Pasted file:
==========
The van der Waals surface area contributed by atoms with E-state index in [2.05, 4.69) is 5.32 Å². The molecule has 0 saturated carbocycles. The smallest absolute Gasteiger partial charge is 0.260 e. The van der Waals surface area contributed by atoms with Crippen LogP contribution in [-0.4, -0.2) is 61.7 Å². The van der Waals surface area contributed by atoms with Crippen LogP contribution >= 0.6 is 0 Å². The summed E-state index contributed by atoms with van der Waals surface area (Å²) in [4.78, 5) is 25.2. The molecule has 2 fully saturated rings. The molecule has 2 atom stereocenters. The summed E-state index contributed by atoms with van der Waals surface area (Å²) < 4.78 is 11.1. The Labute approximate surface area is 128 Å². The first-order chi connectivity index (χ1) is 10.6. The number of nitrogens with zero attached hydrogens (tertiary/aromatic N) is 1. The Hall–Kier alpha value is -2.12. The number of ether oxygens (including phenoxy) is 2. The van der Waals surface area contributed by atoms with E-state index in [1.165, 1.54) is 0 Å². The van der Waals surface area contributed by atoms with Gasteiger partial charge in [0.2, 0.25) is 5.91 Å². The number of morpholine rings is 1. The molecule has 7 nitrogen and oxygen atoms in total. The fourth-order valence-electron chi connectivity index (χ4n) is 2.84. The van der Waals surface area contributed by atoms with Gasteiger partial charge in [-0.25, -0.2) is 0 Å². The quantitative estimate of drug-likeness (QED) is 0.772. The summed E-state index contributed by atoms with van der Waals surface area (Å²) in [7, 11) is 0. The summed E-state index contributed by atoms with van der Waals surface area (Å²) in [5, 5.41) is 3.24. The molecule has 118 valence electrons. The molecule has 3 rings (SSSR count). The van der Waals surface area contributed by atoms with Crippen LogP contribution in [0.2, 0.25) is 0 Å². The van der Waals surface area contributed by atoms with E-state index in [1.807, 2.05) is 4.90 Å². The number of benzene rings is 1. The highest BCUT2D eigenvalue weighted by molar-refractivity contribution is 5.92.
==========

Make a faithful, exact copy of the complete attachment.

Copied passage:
The van der Waals surface area contributed by atoms with E-state index in [2.05, 4.69) is 5.32 Å². The molecule has 0 saturated carbocycles. The smallest absolute Gasteiger partial charge is 0.260 e. The van der Waals surface area contributed by atoms with Crippen LogP contribution in [-0.4, -0.2) is 61.7 Å². The van der Waals surface area contributed by atoms with Crippen LogP contribution >= 0.6 is 0 Å². The summed E-state index contributed by atoms with van der Waals surface area (Å²) in [4.78, 5) is 25.2. The molecule has 2 fully saturated rings. The molecule has 2 atom stereocenters. The summed E-state index contributed by atoms with van der Waals surface area (Å²) < 4.78 is 11.1. The Labute approximate surface area is 128 Å². The first-order chi connectivity index (χ1) is 10.6. The number of nitrogens with zero attached hydrogens (tertiary/aromatic N) is 1. The Hall–Kier alpha value is -2.12. The number of ether oxygens (including phenoxy) is 2. The van der Waals surface area contributed by atoms with E-state index in [1.165, 1.54) is 0 Å². The van der Waals surface area contributed by atoms with Gasteiger partial charge in [0.2, 0.25) is 5.91 Å². The number of morpholine rings is 1. The molecule has 7 nitrogen and oxygen atoms in total. The fourth-order valence-electron chi connectivity index (χ4n) is 2.84. The van der Waals surface area contributed by atoms with Gasteiger partial charge in [-0.25, -0.2) is 0 Å². The quantitative estimate of drug-likeness (QED) is 0.772. The summed E-state index contributed by atoms with van der Waals surface area (Å²) in [7, 11) is 0. The summed E-state index contributed by atoms with van der Waals surface area (Å²) in [5, 5.41) is 3.24. The molecule has 118 valence electrons. The molecule has 3 rings (SSSR count). The van der Waals surface area contributed by atoms with Crippen LogP contribution in [0.2, 0.25) is 0 Å². The van der Waals surface area contributed by atoms with E-state index in [1.807, 2.05) is 4.90 Å². The number of benzene rings is 1. The highest BCUT2D eigenvalue weighted by molar-refractivity contribution is 5.92.